Besides the loss in the LaMotta rematch, the only other mark on Robinson's record during this period was a 10 round draw against Jose Basora in 1945.[8]

Welterweight Champion

By 1946, Robinson had fought 75 fights to a 73–1–1 record,[8] and beaten every top contender in the welterweight division. However, he refused to cooperate with the Mafia, which controlled much of boxing at the time, and was denied a chance to fight for the welterweight championship.[18] Robinson was finally given a chance to win a title against Tommy Bell on December 20, 1946.[8] Robinson had already beaten Bell once via decision in 1945. The two fought for the title vacated by Servo, who had himself lost twice to Robinson in non-title bouts. In the fight, Robinson, who only a month before had been involved in a 10 round brawl with Artie Levine, was knocked down by Bell.[8] The fight was called a "war," but Robinson was able to pull out a close 15 round decision, winning the vacant welterweight title.

The following year, after four non-title bouts, Robinson defended his title for the first time by knocking out Jimmy Doyle, in the eighth round.[8] Before that fight, Robinson had a dream that he was going to accidentally kill Doyle in the ring.[19] As a result, he decided to pull out of the fight. However, a priest and a minister convinced him to go ahead with the bout. His foe, however, died from the injuries he sustained.[19] Robinson said that the impact of Doyle's death was "very trying."

In 1948, Robinson fought five times, but only one bout was a title defense. Among the fighters he defeated in those non-title bouts, was future world champion Kid Gavilan in a close, controversial 10 round fight. Gavilan hurt Robinson several times in the fight, but Robinson controlled the final rounds with a series of jabs and left hooks.[20] In 1949, he boxed 16 times, but again only defended his title once. In that title fight, a rematch with Gavilan, Robinson again won via decision. The first half of the bout was very close, but Robinson took control in the second half. Gavilan would have to wait two more years to begin his own historic reign as welterweight champion. The only boxer to match Robinson that year was Henry Brimm, who fought him to a 10-round draw in Buffalo.

Robinson fought 19 times in 1950.[8] He successfully defended his welterweight title for the last time against Charley Fusari. Robinson won a lopsided 15 round decision, knocking Fusari down once.[8] Robinson donated all but $1 of his purse for the Fusari fight to cancer research.[21] In 1950, Robinson fought George Costner, who had also taken to calling himself "Sugar" and stated in the weeks leading up to the fight that he was the rightful deserver of the name. "We better touch gloves, because this is the only round," Robinson said as the fighters were introduced at the center of the ring. "Your name ain't Sugar, mine is."[22] Robinson then knocked Costner out in 2 minutes and 49 seconds.[8]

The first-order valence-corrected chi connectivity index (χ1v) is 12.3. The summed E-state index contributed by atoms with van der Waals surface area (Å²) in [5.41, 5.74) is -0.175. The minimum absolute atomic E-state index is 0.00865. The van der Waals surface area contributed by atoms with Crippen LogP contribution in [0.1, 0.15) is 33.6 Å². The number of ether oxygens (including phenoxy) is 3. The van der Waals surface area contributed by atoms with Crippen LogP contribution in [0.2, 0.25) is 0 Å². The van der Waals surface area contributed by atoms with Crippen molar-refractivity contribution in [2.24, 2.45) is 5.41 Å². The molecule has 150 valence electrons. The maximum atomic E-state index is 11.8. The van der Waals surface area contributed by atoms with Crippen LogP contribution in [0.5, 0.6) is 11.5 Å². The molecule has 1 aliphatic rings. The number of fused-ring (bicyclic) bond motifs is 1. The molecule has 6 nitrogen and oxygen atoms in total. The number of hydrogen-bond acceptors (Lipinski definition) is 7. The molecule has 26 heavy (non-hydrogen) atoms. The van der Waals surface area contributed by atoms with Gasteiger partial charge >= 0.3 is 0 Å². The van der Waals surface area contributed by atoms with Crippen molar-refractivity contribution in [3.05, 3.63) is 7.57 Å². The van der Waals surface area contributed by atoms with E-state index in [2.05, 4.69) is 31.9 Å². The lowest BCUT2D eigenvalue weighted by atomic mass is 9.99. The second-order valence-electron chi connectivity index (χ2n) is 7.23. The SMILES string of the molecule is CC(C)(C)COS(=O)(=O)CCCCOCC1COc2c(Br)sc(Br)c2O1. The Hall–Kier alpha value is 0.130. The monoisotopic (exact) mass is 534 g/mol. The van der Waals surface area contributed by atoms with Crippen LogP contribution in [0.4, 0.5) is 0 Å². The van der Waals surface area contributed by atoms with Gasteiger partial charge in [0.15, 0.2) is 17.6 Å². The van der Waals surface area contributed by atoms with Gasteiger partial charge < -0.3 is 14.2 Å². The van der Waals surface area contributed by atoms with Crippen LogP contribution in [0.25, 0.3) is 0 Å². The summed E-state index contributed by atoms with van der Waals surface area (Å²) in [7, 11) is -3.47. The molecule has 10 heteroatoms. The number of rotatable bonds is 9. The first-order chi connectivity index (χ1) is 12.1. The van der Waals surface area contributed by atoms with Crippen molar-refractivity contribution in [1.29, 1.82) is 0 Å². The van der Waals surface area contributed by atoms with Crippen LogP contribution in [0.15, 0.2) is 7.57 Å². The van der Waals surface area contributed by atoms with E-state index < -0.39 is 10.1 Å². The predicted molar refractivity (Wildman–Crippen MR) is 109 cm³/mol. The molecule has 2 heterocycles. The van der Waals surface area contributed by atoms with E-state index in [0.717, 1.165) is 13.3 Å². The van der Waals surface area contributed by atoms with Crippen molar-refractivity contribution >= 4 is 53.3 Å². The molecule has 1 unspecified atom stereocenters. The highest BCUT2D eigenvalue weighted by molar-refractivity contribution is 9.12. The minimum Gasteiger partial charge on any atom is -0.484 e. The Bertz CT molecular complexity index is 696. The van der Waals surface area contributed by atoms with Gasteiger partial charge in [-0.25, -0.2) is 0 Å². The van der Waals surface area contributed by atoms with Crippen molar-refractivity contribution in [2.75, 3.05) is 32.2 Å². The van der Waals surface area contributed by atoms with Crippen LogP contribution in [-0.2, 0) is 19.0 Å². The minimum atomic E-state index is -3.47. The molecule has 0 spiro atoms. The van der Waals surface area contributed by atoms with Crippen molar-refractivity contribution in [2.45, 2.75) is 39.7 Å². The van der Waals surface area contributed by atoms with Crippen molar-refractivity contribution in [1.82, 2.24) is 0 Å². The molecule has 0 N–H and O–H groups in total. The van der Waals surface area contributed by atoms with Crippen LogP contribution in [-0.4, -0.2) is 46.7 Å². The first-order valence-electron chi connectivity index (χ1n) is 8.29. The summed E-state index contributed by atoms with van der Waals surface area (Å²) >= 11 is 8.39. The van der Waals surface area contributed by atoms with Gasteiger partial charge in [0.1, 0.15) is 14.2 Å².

Middleweight Champion

Robinson stated in his autobiography that one of the main considerations for his move up to middleweight was the increasing difficulty he was having in making the 147 lb (67 kg) welterweight weight limit.[23] However, the move would also prove beneficial financially as the division then contained some of the biggest names in boxing. Vying for the Pennsylvania state middleweight title in 1950, Robinson defeated Robert Villemain.[8] Later that year, in defense of that crown, he defeated Jose Basora, who had previously drawn with Robinson. Robinson's 50-second knock-out of Basora in the rematch set a record that would stand for 38 years. Robinson then defeated Carl Olson, a future title holder at that weight whom Robinson later met and defeated three more times.

On February 14, 1951, Robinson and LaMotta met for the sixth time. The fight would become known as The St. Valentine's Day Massacre. Robinson won the undisputed world middleweight title with a 13th round technical knockout.[8] Robinson out boxed LaMotta for the first 10 rounds, then unleashed a series of savage combinations on LaMotta for three rounds[6], finally stopping the champion for the first time in their legendary six bout series—and giving LaMotta his first legitimate knockout loss in 95 professional bouts.[24] This bout, and some of the other bouts in the six-fight Robinson-LaMotta rivalry, was depicted in the Martin Scorsese film Raging Bull. "I fought Sugar Ray so often, I almost got diabetes," LaMotta later said.[5]